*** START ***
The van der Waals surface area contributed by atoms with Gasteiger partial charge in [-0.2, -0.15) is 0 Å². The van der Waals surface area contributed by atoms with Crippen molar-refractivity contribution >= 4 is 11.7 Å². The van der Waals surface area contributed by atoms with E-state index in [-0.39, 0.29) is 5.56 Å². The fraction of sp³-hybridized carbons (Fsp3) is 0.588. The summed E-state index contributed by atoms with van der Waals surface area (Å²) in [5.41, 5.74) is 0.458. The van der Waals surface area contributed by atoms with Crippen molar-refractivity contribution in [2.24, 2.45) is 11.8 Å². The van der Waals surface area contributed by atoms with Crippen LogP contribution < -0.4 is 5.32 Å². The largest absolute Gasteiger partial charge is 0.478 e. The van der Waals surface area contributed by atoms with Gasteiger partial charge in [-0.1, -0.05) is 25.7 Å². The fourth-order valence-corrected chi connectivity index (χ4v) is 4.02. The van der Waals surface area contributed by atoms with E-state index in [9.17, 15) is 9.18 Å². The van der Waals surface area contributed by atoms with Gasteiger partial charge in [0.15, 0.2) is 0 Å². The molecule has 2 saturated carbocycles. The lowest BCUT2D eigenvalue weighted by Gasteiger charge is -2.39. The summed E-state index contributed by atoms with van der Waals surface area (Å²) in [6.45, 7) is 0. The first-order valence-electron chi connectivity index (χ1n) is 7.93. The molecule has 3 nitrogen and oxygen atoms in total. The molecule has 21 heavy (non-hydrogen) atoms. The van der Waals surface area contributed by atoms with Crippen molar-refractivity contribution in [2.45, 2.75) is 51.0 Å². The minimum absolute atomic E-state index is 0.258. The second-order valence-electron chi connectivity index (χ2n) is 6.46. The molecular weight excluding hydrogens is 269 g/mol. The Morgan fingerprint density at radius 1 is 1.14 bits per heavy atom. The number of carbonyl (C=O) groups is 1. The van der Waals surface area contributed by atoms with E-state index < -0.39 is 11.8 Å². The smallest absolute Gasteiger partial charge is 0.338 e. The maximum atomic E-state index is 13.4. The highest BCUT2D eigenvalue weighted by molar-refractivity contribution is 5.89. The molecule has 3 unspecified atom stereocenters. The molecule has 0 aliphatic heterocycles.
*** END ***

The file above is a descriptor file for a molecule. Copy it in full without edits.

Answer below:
The van der Waals surface area contributed by atoms with Gasteiger partial charge in [-0.2, -0.15) is 0 Å². The van der Waals surface area contributed by atoms with Crippen molar-refractivity contribution >= 4 is 11.7 Å². The van der Waals surface area contributed by atoms with E-state index in [-0.39, 0.29) is 5.56 Å². The fraction of sp³-hybridized carbons (Fsp3) is 0.588. The summed E-state index contributed by atoms with van der Waals surface area (Å²) in [5.41, 5.74) is 0.458. The van der Waals surface area contributed by atoms with Crippen molar-refractivity contribution in [2.24, 2.45) is 11.8 Å². The van der Waals surface area contributed by atoms with Crippen LogP contribution < -0.4 is 5.32 Å². The largest absolute Gasteiger partial charge is 0.478 e. The van der Waals surface area contributed by atoms with Gasteiger partial charge in [-0.1, -0.05) is 25.7 Å². The fourth-order valence-corrected chi connectivity index (χ4v) is 4.02. The van der Waals surface area contributed by atoms with E-state index in [9.17, 15) is 9.18 Å². The van der Waals surface area contributed by atoms with Gasteiger partial charge in [0.15, 0.2) is 0 Å². The molecule has 2 saturated carbocycles. The lowest BCUT2D eigenvalue weighted by Gasteiger charge is -2.39. The summed E-state index contributed by atoms with van der Waals surface area (Å²) in [6.45, 7) is 0. The first-order valence-electron chi connectivity index (χ1n) is 7.93. The molecule has 3 nitrogen and oxygen atoms in total. The molecule has 21 heavy (non-hydrogen) atoms. The van der Waals surface area contributed by atoms with Crippen molar-refractivity contribution in [2.45, 2.75) is 51.0 Å². The minimum absolute atomic E-state index is 0.258. The second-order valence-electron chi connectivity index (χ2n) is 6.46. The molecular weight excluding hydrogens is 269 g/mol. The Morgan fingerprint density at radius 1 is 1.14 bits per heavy atom. The number of carbonyl (C=O) groups is 1. The van der Waals surface area contributed by atoms with E-state index < -0.39 is 11.8 Å². The smallest absolute Gasteiger partial charge is 0.338 e. The maximum atomic E-state index is 13.4. The highest BCUT2D eigenvalue weighted by molar-refractivity contribution is 5.89. The molecule has 3 unspecified atom stereocenters. The molecule has 0 aliphatic heterocycles.